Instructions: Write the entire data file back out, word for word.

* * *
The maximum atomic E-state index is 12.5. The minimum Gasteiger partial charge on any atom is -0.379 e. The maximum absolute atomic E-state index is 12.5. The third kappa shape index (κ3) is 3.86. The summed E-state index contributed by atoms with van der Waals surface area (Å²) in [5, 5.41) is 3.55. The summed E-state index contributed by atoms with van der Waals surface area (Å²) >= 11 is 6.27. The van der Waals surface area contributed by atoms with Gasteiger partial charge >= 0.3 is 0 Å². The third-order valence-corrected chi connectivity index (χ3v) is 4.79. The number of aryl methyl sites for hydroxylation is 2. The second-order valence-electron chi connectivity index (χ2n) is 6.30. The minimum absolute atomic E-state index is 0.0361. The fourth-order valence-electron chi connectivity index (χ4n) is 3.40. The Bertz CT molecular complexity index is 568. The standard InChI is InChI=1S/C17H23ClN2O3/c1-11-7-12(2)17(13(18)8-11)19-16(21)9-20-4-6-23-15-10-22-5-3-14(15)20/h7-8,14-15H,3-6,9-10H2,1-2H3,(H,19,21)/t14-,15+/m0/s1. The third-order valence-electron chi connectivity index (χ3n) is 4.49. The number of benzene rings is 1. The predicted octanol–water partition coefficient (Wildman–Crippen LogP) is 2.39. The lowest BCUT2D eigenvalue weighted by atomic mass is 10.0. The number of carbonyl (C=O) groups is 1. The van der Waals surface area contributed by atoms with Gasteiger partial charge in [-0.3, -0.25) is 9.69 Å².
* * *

The maximum atomic E-state index is 12.5. The minimum Gasteiger partial charge on any atom is -0.379 e. The maximum absolute atomic E-state index is 12.5. The third kappa shape index (κ3) is 3.86. The summed E-state index contributed by atoms with van der Waals surface area (Å²) in [5, 5.41) is 3.55. The summed E-state index contributed by atoms with van der Waals surface area (Å²) >= 11 is 6.27. The van der Waals surface area contributed by atoms with Gasteiger partial charge >= 0.3 is 0 Å². The third-order valence-corrected chi connectivity index (χ3v) is 4.79. The number of aryl methyl sites for hydroxylation is 2. The second-order valence-electron chi connectivity index (χ2n) is 6.30. The minimum absolute atomic E-state index is 0.0361. The fourth-order valence-electron chi connectivity index (χ4n) is 3.40. The Bertz CT molecular complexity index is 568. The standard InChI is InChI=1S/C17H23ClN2O3/c1-11-7-12(2)17(13(18)8-11)19-16(21)9-20-4-6-23-15-10-22-5-3-14(15)20/h7-8,14-15H,3-6,9-10H2,1-2H3,(H,19,21)/t14-,15+/m0/s1. The third-order valence-electron chi connectivity index (χ3n) is 4.49. The number of benzene rings is 1. The predicted octanol–water partition coefficient (Wildman–Crippen LogP) is 2.39. The lowest BCUT2D eigenvalue weighted by atomic mass is 10.0. The number of carbonyl (C=O) groups is 1. The van der Waals surface area contributed by atoms with Gasteiger partial charge in [-0.3, -0.25) is 9.69 Å².